In the 16th century, Daniele da Volterra was scorned by contemporary artists for agreeing to paint loincloths on Michelangelo's nudes in the Sistine Chapel. Italian protocol officials must now know how da Volterra felt.
Italy's opposition leaders, commentators and media grew increasingly vocal in their criticism on Wednesday of nude statues being covered by white boxes in Rome's city hall and museum complex for a visit by Iran's President Hassan Rouhani.
Italian newspapers ran photographs of the boxes on their front pages and even the minister of culture called the decision "incomprehensible". He suggested a different venue could have been chosen to host Rouhani, who was due to sign up to 17 billion euros (dollars) of business deals on his two-day trip.
"Covering those nudes covered Italy in ridicule," was the front-page headline in Il Giornale, a leading opposition paper.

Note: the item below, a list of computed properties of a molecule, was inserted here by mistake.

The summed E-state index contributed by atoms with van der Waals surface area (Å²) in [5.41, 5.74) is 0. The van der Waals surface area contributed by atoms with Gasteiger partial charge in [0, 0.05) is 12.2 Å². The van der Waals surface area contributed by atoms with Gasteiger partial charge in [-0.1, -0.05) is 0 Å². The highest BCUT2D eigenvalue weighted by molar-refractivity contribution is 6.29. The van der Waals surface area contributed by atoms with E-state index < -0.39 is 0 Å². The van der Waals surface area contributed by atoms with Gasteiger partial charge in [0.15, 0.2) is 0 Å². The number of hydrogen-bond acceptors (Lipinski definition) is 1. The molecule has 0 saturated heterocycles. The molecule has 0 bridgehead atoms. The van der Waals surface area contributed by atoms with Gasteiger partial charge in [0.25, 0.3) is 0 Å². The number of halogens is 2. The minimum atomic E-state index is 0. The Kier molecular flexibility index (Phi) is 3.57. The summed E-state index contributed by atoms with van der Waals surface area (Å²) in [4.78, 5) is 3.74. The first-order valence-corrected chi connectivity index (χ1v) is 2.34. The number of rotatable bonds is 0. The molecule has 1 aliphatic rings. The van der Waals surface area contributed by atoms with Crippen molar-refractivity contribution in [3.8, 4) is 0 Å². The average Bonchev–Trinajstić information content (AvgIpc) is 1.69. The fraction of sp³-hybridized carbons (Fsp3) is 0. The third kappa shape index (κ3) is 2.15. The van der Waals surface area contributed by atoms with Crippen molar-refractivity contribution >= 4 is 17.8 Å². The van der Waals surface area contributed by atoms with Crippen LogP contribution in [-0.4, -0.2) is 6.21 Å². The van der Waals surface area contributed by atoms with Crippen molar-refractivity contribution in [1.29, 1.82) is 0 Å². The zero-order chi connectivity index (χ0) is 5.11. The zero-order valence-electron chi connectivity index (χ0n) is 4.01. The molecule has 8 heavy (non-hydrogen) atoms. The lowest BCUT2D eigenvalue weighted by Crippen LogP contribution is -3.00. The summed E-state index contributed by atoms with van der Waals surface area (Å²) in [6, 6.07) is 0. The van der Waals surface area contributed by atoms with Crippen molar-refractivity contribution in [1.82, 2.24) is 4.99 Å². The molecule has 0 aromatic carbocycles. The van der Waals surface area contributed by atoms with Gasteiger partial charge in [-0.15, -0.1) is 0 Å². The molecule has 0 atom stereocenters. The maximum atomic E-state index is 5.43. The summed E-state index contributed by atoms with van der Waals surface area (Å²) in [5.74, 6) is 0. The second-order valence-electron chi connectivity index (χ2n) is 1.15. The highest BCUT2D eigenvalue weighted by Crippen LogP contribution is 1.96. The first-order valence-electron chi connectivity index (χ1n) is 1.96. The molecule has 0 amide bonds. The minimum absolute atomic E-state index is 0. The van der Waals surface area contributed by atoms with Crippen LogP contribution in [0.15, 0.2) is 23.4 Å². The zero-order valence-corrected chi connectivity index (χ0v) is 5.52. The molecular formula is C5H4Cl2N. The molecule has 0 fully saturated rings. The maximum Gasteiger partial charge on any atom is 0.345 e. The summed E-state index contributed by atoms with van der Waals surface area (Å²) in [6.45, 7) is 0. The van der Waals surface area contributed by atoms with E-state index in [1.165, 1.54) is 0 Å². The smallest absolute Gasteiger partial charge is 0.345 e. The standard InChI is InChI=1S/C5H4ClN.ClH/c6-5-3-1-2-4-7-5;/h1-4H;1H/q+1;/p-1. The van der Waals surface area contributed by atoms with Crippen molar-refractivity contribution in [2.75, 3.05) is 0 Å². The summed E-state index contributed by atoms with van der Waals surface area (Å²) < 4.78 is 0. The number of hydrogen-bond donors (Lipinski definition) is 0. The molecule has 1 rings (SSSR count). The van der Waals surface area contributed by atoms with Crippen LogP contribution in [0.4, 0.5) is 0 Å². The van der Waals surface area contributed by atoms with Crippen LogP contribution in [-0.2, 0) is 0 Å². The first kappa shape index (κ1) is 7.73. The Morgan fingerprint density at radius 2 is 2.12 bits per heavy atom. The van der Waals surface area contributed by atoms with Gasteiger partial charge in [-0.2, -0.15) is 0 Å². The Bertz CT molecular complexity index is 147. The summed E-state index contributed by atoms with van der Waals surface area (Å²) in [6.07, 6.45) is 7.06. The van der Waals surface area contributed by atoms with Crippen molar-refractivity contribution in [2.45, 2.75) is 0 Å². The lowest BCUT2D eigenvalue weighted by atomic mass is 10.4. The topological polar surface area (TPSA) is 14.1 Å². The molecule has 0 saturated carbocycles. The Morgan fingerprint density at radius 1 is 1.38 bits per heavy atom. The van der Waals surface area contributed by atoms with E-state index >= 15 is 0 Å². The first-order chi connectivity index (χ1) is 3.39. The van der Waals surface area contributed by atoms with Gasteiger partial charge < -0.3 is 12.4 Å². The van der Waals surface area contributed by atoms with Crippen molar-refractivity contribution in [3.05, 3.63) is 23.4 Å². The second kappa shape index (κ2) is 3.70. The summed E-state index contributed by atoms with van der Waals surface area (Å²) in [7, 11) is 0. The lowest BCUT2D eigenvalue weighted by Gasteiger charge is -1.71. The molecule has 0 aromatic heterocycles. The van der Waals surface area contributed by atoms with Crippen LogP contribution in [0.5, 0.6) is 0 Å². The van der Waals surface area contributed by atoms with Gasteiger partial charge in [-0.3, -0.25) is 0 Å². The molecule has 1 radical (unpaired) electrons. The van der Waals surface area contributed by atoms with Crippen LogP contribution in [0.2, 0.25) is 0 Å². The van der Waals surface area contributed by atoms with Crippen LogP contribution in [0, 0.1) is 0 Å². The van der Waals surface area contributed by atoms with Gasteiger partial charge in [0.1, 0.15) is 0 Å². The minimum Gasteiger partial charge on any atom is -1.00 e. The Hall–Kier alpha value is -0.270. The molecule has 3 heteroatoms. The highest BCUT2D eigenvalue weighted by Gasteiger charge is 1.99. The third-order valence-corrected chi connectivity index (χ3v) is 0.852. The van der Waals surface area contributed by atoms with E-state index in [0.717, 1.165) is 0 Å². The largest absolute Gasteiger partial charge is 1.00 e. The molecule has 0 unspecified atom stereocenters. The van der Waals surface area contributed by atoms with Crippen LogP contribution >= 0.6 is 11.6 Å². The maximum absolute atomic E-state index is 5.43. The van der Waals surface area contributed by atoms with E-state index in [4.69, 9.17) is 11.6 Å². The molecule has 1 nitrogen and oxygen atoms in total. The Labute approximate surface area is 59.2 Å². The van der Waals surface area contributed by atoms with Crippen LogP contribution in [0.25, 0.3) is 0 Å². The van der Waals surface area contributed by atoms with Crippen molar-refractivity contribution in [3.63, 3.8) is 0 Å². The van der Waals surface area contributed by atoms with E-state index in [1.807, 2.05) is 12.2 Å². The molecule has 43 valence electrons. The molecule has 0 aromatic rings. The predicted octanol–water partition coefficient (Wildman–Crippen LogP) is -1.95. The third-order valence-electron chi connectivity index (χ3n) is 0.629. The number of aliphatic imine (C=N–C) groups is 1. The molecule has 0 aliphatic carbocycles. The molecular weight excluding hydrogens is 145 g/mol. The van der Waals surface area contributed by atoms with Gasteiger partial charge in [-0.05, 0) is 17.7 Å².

Neither Culture Minister Dario Franceschini nor Prime Minister Matteo Renzi had been informed of the decision, Franceschini said. The Iranian embassy had asked for the statues to be covered and officials in Renzi's office had agreed without consulting their bosses, Italian media reported.
A spokesman in Renzi's office said he had no information about whether Iran had asked for the statues to be covered.
Asked about the clash of cultures at a news conference before leaving Italy, Rouhani said it was a "minor thing" and thanked Italy for being "very hospitable".
Even mainstream newspapers usually sympathetic to the government weighed in, saying the decision was tantamount to denying the country's own culture.
"Covering those nudes ... meant covering ourselves. Was it worth it, in order not to offend the Iranian president, to offend ourselves?" the left-leaning La Repubblica said.
La Stampa criticized "those geniuses of protocol" who feared that Rouhani might have had a "hormonal shock" if he saw the statues and cancelled contracts with Italian companies.
More than four centuries ago, the Roman Catholic Church commisssioned da Volterra to paint veils and loincloths over some of Michelangelo's nudes in the Last Judgment, an 1,800-square-foot panel in the Sistine Chapel.
One papal master of ceremonies at the time is said to have told the pope that the painting was "more fitting for a bathhouse or a tavern than a papal chapel".